Fronteras: Oral Histories Bridge The Gap Between Latino Veterans And U.S. History
Latinos have fought in every U.S. conflict, but an accurate number of how many served is still unknown.
Maggie Rivas-Rodriguez founded the Voces Oral History Project. For the past two decades, Voces has explored the stories of Mexican-Americans who defended the U.S., both overseas and on the home front, filling the gaps in this piece of American history.
Founded in 1999, the Voces project initially focused on WWII veterans, but has since expanded to include the Korean and Vietnam Wars, and Political and Civic Engagement. More than 1,200 interviews and 10,000 photographs comprise the multiple collections and is now one of the biggest oral history archives about U.S. Latinos and Latinas.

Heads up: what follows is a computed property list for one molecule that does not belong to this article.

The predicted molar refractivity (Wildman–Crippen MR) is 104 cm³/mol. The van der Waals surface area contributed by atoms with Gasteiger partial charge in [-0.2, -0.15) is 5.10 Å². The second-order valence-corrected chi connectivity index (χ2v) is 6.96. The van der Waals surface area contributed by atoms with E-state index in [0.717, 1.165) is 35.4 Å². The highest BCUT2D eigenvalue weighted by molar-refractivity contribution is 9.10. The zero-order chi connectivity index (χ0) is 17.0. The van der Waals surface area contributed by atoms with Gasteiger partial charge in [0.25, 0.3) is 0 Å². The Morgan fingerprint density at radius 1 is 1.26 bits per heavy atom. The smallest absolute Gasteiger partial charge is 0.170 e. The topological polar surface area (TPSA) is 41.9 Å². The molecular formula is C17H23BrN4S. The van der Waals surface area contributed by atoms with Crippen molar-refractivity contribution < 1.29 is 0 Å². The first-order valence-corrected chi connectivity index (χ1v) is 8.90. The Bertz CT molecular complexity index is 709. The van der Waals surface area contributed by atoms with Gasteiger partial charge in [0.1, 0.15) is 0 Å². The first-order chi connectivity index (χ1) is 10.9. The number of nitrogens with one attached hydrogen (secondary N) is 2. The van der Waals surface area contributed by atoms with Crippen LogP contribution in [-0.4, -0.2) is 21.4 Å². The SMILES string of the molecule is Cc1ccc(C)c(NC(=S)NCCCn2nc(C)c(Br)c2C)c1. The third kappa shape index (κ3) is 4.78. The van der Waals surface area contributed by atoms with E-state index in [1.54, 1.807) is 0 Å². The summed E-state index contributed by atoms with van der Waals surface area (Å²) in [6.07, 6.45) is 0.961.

Rivas-Rodriguez, a professor of journalism at UT Austin, drew upon several sources when formulating the project, including the Shoah Foundation’s interviews with Holocaust survivors. The Voces collections have assisted the National World War II Museum in New Orleans, the StoryCorps Historias collection, numerous PBS documentarians, and have contributed to academic publications.
Rivas-Rodriguez says as Voces enters its 20th year, the project will continue to add collections to fill the gaps in the history of Latinos in America.
Voces enters its 20th year, and an upcoming event will pay a special tribute to filmmaker Aida Barrera and her contributions to bilingual education and cultural heritage.